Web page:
The Minirig Mini is one of the smallest Bluetooth speakers we’ve ever tested: The diminutive speaker comes in at 84mm wide and 53mm tall and is built to withstand abuse. Its chassis is made out of anodized aluminum to help resist knocks and scratches. The bottom of the speaker is covered in silicone to dampen vibrations on surfaces and the speaker grill is secured into place by a tough plastic ring. 

There’s a single button on top of the Mini that controls everything from power and pairing to gain settings. However, the button can also be remapped using Minirig’s mobile app, allowing you to use it to use the button for playback controls if that's more your speed. Speaking of the app, you can even tell it to use the button’s LED as a VU meter, causing it to pulse to the beat of the music playing. 

Flip the the Minirig Mini over you’ll find a proprietary charging port. It’s a bit annoying not to have USB charging, but it’s not a dealbreaker. The opposite side of the chassis houses two 3.5mm analog jacks; one for high gain and one for low gain. These ports also allow you to do creative things like physically linking up multiple Minirig speakers or adding a subwoofer. (However, the Minirig Mini is also capable of wireless stereo pairing, too.)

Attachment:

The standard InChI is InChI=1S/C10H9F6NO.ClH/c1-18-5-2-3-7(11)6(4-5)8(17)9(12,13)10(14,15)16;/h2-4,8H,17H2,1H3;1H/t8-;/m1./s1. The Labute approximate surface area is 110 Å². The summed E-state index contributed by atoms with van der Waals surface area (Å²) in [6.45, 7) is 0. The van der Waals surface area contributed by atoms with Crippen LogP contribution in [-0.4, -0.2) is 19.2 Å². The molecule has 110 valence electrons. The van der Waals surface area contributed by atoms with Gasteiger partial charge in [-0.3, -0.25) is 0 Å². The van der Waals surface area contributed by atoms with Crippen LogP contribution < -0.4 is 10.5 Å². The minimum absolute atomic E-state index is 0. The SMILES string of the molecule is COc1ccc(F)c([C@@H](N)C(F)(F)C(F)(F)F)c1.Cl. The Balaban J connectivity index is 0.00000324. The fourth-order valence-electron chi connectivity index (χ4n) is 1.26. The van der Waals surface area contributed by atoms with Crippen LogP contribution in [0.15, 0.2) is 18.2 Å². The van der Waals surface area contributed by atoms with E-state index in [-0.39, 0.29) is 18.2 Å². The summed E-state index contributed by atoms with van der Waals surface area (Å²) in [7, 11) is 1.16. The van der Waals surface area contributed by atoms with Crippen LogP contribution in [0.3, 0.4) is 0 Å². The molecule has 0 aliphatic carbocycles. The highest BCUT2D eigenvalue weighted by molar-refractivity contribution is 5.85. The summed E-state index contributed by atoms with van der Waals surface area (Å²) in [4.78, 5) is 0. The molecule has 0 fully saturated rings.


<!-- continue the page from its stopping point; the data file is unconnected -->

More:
While there is no dust or waterproofing, Minirig says the Mini is “splashproof.” It’s a bummer the Mini isn’t waterproof as it would have been the ultimate travel speaker that you can use in the hotel or bring to the beach. 


The Minirig Mini has no business sounding as good as it does, especially for its size. The speaker gets impressively loud with 15 watts of power driving a single 52mm woofer. Sound fires directly upward so you don’t get a sense of directional audio like you do with 360-degree speakers like the Bose SoundLink Revolve or UE Wonderboom. This isn’t a bad thing, as the speaker still does an admirable job of creating a sense of space whilst playing in mono.